Yorkshire Water reduces borrowing cost and looks to enhance service to customers

Today (17th October) we announced our intention to reduce borrowing and simplify our finances as part of a long term drive to enhance service for customers.

Our gearing, which currently equates to 76 percent of our total asset value, is set to fall towards 70 percent by 2020, reducing interest costs and creating headroom for investment in improvements to customer services, both in the next two years and also over the longer term. Offshore banking arrangements, which are used in the sector to manage high levels of borrowing, are to be removed.

Measures are also being taken to reduce annual interest costs by strengthening our balance sheet.

We could also be the first in the sector to raise funds by use of a “social bond”, enabling ethical investors to directly finance some of our plans for the next five years. For example, plans to use natural flood management techniques to reduce flood risk for customers in Hull, Calderdale and the Aire Valley could be financed by these means.

The announcement came in a speech at credit reference agency Moody’s 2017 UK water sector conference, by Liz Barber, our group director of finance, regulation & markets.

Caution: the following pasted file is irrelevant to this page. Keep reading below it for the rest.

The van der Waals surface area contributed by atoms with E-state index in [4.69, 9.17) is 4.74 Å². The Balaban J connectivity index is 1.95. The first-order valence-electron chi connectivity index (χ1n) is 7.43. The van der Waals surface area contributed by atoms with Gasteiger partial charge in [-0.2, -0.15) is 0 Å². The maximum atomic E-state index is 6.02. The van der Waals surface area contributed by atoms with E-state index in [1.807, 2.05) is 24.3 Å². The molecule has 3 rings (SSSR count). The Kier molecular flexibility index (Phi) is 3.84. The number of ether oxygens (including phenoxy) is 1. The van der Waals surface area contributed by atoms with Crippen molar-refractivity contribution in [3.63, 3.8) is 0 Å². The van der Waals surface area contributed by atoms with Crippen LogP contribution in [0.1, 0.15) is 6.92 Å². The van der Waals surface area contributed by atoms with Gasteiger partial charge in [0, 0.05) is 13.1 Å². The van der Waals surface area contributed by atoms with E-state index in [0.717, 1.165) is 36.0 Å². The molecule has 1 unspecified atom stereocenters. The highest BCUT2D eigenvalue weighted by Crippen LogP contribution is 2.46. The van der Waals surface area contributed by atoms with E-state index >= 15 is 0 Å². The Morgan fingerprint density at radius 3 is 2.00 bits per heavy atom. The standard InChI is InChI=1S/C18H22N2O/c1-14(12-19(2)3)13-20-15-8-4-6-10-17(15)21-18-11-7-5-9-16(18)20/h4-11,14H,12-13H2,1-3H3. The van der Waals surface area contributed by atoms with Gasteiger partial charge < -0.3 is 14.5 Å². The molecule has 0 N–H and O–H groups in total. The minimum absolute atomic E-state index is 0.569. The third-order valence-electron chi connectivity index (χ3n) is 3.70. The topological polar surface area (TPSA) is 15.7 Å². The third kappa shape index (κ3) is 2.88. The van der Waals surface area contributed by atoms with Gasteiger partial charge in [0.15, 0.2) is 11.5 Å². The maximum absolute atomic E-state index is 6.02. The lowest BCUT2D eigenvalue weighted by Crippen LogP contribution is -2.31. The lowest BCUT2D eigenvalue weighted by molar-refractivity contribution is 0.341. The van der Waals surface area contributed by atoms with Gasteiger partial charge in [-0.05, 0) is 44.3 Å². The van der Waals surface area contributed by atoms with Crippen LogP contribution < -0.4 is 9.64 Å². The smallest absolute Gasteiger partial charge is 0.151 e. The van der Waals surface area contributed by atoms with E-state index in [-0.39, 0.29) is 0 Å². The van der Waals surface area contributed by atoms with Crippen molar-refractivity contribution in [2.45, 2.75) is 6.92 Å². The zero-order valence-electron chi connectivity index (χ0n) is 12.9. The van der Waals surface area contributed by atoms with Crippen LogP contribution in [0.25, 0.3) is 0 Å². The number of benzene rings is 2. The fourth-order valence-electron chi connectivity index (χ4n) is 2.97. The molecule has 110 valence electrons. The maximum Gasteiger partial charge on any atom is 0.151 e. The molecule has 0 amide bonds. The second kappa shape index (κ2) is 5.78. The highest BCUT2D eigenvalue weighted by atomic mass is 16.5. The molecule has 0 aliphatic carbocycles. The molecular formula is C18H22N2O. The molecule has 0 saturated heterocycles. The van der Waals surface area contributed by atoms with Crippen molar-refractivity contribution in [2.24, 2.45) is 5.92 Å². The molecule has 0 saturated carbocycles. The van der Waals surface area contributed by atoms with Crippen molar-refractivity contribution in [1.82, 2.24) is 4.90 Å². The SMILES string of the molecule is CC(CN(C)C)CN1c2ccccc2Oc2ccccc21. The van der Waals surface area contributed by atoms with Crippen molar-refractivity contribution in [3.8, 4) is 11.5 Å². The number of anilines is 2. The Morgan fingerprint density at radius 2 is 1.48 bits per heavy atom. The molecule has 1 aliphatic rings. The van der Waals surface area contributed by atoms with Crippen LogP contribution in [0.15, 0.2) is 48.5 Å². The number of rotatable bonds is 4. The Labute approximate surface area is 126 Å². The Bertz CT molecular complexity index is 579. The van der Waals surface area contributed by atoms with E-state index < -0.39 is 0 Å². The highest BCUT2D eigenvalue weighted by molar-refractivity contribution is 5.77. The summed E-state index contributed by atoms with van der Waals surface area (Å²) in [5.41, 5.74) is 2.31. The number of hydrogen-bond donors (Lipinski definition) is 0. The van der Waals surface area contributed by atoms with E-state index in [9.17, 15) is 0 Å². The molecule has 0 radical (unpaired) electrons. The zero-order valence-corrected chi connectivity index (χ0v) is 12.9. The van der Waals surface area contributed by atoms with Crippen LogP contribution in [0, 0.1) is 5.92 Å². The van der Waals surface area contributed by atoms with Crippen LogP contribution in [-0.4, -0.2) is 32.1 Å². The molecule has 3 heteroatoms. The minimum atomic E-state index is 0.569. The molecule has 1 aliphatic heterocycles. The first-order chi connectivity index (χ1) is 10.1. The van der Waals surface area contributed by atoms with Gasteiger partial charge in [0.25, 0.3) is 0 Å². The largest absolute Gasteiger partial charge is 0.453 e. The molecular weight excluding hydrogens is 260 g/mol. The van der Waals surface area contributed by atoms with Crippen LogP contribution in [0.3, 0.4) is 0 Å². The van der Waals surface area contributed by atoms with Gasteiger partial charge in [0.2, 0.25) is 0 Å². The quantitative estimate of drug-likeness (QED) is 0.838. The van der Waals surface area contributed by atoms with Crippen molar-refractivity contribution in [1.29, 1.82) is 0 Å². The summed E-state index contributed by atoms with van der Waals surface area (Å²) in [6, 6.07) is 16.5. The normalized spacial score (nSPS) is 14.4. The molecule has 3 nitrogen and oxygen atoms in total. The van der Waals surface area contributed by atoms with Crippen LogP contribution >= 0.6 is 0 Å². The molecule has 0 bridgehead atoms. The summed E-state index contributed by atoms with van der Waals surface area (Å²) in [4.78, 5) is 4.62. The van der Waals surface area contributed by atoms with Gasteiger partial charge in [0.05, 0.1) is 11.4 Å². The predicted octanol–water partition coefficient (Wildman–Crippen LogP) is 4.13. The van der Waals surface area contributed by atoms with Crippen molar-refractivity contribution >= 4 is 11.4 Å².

Liz Barber said: “By reducing what we spend on interest costs it means that we’ll have more money to invest in better service and we hope to announce what this might involve next month.”

“Customers expect us to provide safe and reliable services and we have a responsibility to have safe and resilient finances so that we meet their expectations. They want to know that we have the flexibility to cope with unplanned events like the last major floods in Yorkshire in 2015. By reducing our borrowing we’re better able to cope with this type of event, which on its own cost some £57m.”

Closing her speech she also committed to close the company’s offshore arrangements in the Cayman Islands: “There is a real challenge to the water industry’s legitimacy at the moment and complex financial structures only add to public concern as to the way in which companies are financed. We have some offshore companies in our structure which are no longer necessary or appropriate and we’re taking steps to remove these as soon as possible.”

We currently have a ‘stable’ grade rating from the credit reference agency, Moody’s. In July Moody’s stated that this “reflects the measures that the company has taken to reduce gearing and improve its long-term interest rate exposure… as well as ongoing reductions in distributions to external shareholders.”

We've committed to invest £3.8bn between 2015 – 2020 to improve and maintain infrastructure in the region which includes over 32,000 miles of sewer network and 130 reservoirs.

Compared to other water companies, our average annual bill of £373 is the second cheapest in England and Wales.

We have a Regulatory Capital Value (RCV), which can be explained as an infrastructure value, of £6,016m, making us the fifth-largest UK water company.